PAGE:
Why some moms have banned artificial food dyes from their kids' diets
When the Food and Drug Administration meets this week to hear experts testify on whether artificial food dyes play a role in making kids hyperactive, there’s a community of parents who will be all ears.
And if the FDA eventually decides to require a warning on products containing dyes or to ban dyes altogether, it will be a fantastic outcome, albeit somewhat anti-climactic, for these passionate moms and dads. That’s because they’ve already stripped those suspect dyes ── Red #40, Red 3, Blue #2, and so on ── from their kids’ diets.
The use of artificial dyes by foodmakers has increased by half since 1990, reported the Washington Post, and it's not limited to candy. Foods made pretty by chemicals now include everything from bagels and pickles to Pop-Tarts.
Organizations like the Grocery Manufacturers Association contend there's no issue: "All of the major safety bodies globally have reviewed the available science and have determined that there is no demonstrable link between artificial food colors and hyperactivity among children," the group says in a statement.
But the anti-dye mom brigade vehemently disagrees. They don't like the effects they claim the dyes have on their kids, and they voice their frustrations in places like the Facebook page, “I keep my kid away from Red Dye #40!! Do you??”
“My son was given pink Nerds candy at school yesterday afternoon and ever since he has been bouncing off the walls. I can’t calm or reason with him. Doors are slamming, things are being thrown. I HATE RED #40,” writes one mom.
There’s also the Red Dye Free! blog started two years ago by Cayla Maraist, a Florida mom and former elementary school teacher who blames red dye #40 for her son’s turbulent behavior. Once she dropped the dye from his diet, she says she witnessed a complete turnaround and started the blog to share what she learned.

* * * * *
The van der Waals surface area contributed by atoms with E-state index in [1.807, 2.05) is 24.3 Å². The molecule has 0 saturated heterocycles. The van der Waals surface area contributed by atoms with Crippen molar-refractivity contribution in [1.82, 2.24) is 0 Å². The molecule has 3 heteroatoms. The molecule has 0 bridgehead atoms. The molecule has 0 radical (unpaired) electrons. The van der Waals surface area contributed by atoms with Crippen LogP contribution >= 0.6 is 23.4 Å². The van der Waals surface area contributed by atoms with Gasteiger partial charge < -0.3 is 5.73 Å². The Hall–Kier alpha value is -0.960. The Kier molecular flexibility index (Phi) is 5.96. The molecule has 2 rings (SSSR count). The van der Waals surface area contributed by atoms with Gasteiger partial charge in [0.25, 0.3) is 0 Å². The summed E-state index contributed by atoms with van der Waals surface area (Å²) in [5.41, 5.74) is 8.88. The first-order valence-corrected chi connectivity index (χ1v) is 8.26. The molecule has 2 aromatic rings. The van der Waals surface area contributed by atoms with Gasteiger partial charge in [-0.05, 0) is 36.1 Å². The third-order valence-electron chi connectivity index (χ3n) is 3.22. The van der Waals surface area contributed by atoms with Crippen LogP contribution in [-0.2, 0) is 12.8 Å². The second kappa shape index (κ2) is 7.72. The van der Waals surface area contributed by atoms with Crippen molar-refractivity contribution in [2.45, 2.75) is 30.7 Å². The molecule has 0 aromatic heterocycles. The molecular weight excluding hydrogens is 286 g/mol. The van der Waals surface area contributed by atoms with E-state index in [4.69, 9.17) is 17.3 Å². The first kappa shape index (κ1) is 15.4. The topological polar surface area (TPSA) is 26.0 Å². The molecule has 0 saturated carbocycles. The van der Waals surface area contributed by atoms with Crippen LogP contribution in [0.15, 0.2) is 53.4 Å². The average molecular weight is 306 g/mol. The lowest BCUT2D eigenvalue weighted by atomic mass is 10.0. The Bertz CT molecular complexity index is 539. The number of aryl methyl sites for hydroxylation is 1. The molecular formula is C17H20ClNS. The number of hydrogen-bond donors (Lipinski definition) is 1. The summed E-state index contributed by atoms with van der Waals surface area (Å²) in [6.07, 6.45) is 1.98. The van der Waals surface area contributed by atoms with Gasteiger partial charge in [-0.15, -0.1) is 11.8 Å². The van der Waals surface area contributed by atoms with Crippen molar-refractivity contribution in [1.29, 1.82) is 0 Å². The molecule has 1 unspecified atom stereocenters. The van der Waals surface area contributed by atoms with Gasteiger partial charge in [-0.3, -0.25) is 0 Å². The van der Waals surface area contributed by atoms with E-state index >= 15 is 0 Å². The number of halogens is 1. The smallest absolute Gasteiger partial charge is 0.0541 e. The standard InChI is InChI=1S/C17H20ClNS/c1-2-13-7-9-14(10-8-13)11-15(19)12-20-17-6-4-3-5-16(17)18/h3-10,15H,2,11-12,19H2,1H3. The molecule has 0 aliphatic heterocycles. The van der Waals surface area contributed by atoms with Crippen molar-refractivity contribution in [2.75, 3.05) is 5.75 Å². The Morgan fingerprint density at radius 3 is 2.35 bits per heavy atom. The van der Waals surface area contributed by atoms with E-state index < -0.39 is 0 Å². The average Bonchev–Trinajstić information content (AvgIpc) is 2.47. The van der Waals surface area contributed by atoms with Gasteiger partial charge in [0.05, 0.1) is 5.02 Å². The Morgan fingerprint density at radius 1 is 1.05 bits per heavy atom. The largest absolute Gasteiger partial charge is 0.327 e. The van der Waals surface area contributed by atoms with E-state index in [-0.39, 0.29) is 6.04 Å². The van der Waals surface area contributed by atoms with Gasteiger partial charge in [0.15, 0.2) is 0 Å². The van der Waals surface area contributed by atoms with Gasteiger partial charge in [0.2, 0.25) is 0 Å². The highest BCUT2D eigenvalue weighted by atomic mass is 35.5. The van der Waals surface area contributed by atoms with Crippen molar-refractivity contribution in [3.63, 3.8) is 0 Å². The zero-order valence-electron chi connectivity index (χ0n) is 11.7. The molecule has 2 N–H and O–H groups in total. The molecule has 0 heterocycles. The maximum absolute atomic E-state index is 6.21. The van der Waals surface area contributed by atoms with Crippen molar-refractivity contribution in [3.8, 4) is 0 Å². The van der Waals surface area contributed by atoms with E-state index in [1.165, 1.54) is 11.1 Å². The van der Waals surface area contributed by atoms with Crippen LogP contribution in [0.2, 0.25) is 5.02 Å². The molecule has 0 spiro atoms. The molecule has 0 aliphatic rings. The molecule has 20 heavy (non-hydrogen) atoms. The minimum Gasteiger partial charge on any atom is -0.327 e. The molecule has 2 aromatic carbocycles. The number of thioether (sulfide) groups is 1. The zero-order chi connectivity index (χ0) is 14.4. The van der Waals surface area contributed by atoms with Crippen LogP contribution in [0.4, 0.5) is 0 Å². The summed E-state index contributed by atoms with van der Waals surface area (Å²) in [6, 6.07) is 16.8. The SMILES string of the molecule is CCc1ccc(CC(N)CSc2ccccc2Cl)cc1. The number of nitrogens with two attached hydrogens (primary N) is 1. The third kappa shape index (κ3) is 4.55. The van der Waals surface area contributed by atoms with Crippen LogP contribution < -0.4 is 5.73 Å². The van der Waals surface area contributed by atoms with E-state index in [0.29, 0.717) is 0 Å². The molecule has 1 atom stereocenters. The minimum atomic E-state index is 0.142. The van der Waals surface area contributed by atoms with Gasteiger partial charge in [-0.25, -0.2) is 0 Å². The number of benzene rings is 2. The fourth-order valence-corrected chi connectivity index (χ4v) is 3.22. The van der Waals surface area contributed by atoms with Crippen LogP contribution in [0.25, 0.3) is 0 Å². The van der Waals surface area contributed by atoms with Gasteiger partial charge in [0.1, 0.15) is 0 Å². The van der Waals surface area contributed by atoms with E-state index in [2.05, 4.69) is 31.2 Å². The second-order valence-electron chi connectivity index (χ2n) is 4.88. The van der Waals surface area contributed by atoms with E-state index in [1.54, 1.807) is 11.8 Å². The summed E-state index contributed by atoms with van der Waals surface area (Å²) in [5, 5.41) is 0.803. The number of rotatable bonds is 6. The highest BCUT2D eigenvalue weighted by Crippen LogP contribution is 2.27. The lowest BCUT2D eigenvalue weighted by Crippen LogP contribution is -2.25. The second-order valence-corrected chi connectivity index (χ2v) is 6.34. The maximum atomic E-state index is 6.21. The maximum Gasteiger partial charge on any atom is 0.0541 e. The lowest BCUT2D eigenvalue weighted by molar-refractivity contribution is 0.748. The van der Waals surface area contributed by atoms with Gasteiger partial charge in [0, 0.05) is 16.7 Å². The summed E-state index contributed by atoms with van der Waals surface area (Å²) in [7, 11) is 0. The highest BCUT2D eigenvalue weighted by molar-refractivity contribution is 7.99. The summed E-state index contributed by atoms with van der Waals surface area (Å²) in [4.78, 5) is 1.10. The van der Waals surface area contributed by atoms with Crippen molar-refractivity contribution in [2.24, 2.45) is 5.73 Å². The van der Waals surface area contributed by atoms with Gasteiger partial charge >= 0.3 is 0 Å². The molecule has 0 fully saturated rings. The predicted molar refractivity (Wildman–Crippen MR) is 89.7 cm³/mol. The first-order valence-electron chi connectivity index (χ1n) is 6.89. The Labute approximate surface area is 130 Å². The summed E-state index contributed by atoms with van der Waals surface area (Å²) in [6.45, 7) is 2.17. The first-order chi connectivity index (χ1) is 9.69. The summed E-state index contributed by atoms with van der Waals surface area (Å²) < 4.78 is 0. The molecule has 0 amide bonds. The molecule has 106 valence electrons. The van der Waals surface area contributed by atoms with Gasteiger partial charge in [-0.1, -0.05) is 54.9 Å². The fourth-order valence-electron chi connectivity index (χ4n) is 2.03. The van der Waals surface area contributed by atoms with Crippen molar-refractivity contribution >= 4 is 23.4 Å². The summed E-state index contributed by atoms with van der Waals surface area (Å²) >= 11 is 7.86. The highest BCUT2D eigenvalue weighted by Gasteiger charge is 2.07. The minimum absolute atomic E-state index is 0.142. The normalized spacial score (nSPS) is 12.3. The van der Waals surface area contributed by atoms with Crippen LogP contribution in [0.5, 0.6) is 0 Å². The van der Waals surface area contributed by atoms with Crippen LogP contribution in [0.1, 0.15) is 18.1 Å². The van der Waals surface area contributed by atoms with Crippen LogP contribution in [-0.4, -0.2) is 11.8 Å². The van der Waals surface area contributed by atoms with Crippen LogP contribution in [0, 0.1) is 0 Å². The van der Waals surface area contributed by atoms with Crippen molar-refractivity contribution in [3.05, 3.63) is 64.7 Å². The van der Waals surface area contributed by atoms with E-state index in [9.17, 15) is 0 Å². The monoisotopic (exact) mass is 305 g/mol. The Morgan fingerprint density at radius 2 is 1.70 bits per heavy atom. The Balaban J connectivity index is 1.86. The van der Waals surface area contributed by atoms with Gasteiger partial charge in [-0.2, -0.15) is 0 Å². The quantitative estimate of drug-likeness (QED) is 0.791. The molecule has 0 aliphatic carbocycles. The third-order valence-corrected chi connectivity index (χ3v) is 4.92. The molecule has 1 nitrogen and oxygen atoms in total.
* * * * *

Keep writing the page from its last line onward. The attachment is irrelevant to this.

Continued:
“Why should children or anyone else needlessly suffer because of consuming these harmful dyes?” says Maraist, who posts testimonials of moms who say they have seen changes in their kids after they cut out dyes. She also has a link to The Red Dye Free Store, where you can buy products without artificial colors.
For moms like Jackie Jackson Vann of Washington, D.C., removing dyes from her family’s diet several years ago was life-changing.
When Vann's oldest son, Rileigh, was in second and third grade, he was having issues in school. "He'd fall out of his chair or just fall down while walking. We thought he was being the class clown," says Vann. Rileigh was also having trouble focusing and struggled with homework. Teachers suggested that Rileigh be tested for ADHD, but his parents felt his symptoms weren't severe enough to merit medication.
Research led Vann to discover the Feingold program, a diet created in the 1970s by Dr. Ben Feingold, who believed food dyes were linked to hyperactive behavior.
On the Feingold diet, you eliminate everything with artificial dyes, artificial sweeteners and artificial flavors, plus three major preservatives: BHT, TBHA and BHA.
Vann gave the diet a trial run with Rileigh. And after two weeks, she says the change in her son was obvious. Homework that used to take hours to do would take the 30 minutes it should have required. He was more focused and happy. "The challenges were removed for him," says Vann.
After that, the Vanns decided the whole family should make it a way of life, so they cleaned out their kitchen. "I read every single label. About 80 percent of the stuff had to be thrown out."
Vann admits that in the beginning, food shopping was a pain that involved going to multiple stores to find products. She now even uses iPhone apps such as “Don’t Eat That” to help decipher labels.
For busy, time-starved parents, the idea of spending so much energy on grocery shopping may seem daunting. And what about all those treats you've got to pass up?
Vann says her kids aren’t deprived of anything. They eat ice cream (Ben & Jerrys and Breyers all natural), and chocolate-covered raisins, and love Neuman-Os, the organic, natural replacement of Oreos. When they eat potato chips, Jackie looks for those with simple ingredients. "They should be potatoes and oil and salt. That's all," she says.
Do you limit the artificial food dyes your children consume? If so, have you seen any changes in behavior?